D’Emilia Law recently secured a favorable criminal defense result in NYC for a client who was arrested for drug charges after he was initially pulled over for a traffic violation. When police searched his car, they allegedly recovered cocaine and he was charged with possession and intent to sell.
As detailed in the case study, the client was referred to D’Emilia Law. We were initially skeptical of the circumstances of the arrest – particularly with regard to the timing. During the pre-trial discovery period, we asked the prosecution to do its due diligence and investigate the timing of the arrest, among other details. The District Attorney’s office returned with documented proof that the search warrant the officers served expired 24 hours prior to the stop and arrest. With this new information and evidence, we negotiated with the D.A. and secured a drastically reduced charge for our client.
Many of our readers have asked: “Why was the D.A. required to turn over that evidence?”
The answer is because of a federal rule known as Brady disclosure. This rule dates back to the 1960s and governs criminal law procedure. We will discuss the law and its impact on NYC criminal defense lawyers today.
The U.S. Supreme Court heard John L. Brady v. State of Maryland in 1963. It was a case about two men who were separately tried and convicted of murdering an acquaintance. One of the convicts, Donald Boblit, had confessed in writing that he had committed the murder by himself; the other co-defendant, John L. Brady had maintained he had not committed the act. When the appellate court would not grant a retrial based on that evidence, Brady appealed to the U.S. Supreme Court.
The Supreme Court ruled that the prosecution cannot suppress evidence that is favorable to a defendant who has requested it. Exculpatory evidence that would serve to reduce the defendant’s sentence must also be disclosed by the prosecution. Failing to turn over that information would violate due process, which is outlined in the U.S. Constitution.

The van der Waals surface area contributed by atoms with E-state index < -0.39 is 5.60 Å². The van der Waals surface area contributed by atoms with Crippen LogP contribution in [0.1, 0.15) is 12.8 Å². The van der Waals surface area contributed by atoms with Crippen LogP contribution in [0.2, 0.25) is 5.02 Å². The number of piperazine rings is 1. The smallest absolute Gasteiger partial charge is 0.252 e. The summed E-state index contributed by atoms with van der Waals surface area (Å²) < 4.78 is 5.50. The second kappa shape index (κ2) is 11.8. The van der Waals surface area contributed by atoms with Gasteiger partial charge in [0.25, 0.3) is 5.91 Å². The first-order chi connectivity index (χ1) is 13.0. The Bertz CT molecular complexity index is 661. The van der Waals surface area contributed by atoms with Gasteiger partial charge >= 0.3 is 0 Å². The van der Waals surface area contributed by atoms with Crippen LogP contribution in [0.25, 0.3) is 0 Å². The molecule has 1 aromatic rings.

How Brady Evidence Impacts Your NYC Criminal Defense
The responsibilities of prosecutors and defense attorneys are regulated by law and in New York State, it is a requirement for the D.A. to turn over Brady evidence. But no system is perfect and prosecutors have acted egregiously when it comes to Brady material, which has correlated with many wrongful convictions. The National Registry of Exonerations reported that at least 88 of the 234 exonerations in New York State involved withholding Brady material.
In 2018, the New York Court System took measures to curb that rate by instituting a directive for judges to remind prosecutors in every criminal case to disclose Brady material. This provided a mechanism by which to educate inexperienced prosecutors and defense attorneys − and remind experienced ones − about their constitutional and ethical duties. D’Emilia Law is comprised of former NYC prosecutors. No matter how strongly we built our cases against accused parties, it was our ethical duty and legal obligation to turn over Brady material.
A qualified NYC criminal defense lawyer will request certain documents and evidence that may exonerate or help a client. Requesting the evidence is an early step toward a strong defense, but it will not guarantee a dismissal or reduced charges. But as previously discussed, if evidence is not turned over in a timely fashion, the defense can move for a trial by invoking New York’s Speedy Trial provision, Section 30.30 of New York Criminal Procedure Law.
Recalling the favorable resolution we achieved for our client, the Brady evidence certainly strengthened our position during pre-trial stages. By agreeing to the reduced charges, we avoided a trial and any chance of our client serving a lengthy prison sentence.
Contact an NYC Criminal Defense Lawyer
D’Emilia Law maintains that an arrest is not the end of your life. It is not the same as a conviction. A strong and strategic defense can uphold your innocence, keep you out of jail and reduce your charges and fines. Further, honoring the conditions of your bail or bond will demonstrate your willingness to cooperate with the judicial system.
For more information visit D’Emilia Law’s Drug Crimes practice area page.